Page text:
Wireless medical technologies have created opportunities for new methods of preventive care using biomedical implanted and body-worn devices. The design of the technologies that will enable these applications requires correct delivery of the vital physiological signs of the patient along with the energy management in power-constrained devices. The high cost and even higher risk of battery replacement require that these devices be designed and developed for minimum energy consumption.
In this research, we explore a variety of ultra low-power DSP techniques for wearable biomedical devices. A blend of feature engineering and machine learning algorithms are employed and evaluated within the context of real-time classification applications. The evaluation is based on two main criteria: 1. classification accuracy and 2. algorithmic complexity (computation, memory, latency). Currently, two case studies are being explored.
The first case study is the detection of seizures for epileptic patients using multi-physiological signals in an ambulatory setting. In a clinical setting, the de facto gold standard for the detection of seizures is through EEG+Video monitoring. In an ambulatory setting, video is less viable and EEG can only be done using limited electrodes with higher noise margins. This work looks at incorporating other physiological signals such as ECG, respiratory, and motion to boost classification performance in an ambulatory setting where noise is more prone. These multi-physiological signals will be fed into a deep neural network to perform both the multi-variate feature abstraction as well as seizure classification.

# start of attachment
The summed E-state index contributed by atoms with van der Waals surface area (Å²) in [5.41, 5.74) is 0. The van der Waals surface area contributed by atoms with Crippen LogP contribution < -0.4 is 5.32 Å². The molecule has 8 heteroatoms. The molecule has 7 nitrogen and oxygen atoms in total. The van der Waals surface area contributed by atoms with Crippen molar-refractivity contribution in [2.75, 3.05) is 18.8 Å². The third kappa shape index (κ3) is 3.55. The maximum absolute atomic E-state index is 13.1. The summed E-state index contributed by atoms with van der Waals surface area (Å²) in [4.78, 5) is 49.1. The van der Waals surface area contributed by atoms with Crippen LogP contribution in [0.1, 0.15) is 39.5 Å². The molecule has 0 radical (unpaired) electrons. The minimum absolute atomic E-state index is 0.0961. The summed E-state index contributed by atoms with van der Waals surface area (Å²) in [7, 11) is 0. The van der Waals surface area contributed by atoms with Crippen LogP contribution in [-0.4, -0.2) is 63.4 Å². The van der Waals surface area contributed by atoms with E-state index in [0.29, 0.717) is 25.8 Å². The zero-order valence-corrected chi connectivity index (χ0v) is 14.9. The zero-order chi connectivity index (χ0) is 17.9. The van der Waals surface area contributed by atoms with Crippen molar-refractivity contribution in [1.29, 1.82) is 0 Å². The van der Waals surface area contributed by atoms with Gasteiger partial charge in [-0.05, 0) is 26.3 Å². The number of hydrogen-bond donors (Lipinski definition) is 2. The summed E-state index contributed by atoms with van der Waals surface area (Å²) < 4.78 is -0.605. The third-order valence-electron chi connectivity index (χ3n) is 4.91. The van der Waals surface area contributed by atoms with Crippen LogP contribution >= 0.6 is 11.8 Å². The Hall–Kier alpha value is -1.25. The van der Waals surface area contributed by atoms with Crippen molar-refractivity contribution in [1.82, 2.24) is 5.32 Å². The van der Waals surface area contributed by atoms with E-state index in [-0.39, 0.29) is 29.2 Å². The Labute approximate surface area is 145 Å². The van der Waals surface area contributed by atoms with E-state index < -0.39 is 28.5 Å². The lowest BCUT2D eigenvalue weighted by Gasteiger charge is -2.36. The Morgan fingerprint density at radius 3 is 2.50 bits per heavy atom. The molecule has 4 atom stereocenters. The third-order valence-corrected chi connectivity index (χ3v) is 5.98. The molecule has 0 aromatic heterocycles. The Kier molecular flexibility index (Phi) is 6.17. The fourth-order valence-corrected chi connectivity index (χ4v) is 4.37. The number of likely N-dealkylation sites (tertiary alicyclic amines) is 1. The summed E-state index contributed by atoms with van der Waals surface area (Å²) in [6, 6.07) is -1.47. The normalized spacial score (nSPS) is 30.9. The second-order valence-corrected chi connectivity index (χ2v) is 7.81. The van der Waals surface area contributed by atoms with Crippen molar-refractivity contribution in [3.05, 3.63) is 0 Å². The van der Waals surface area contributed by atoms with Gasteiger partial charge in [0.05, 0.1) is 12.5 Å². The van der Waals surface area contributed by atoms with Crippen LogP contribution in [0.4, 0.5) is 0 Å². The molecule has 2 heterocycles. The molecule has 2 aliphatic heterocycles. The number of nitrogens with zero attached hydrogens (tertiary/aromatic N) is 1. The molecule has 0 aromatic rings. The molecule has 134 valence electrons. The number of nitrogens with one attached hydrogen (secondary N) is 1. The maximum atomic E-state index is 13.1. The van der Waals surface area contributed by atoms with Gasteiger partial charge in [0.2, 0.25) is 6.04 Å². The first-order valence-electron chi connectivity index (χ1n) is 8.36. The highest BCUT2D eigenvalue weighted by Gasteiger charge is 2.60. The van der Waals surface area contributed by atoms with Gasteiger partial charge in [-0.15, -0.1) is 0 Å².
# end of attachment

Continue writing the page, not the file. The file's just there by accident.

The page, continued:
The second case study is an assistive technology that enables a user to interactive with their surroundings using a tongue-driven interface. The Tongue Drive System (TDS) is a wearable device that allows for realtime tracking of the tongue motion in the oral space by sensing the changes in the magnetic field generated by a small magnetic marker attached to a users tongue. Four strategically placed 3D magnetometers are used to measure the magnetic field. Efficient DSP and machine learning algorithms are devised to remove noise and artifacts such as Earth's magnetic field as well as to triangulate the location of the magnet locally on the sensor node.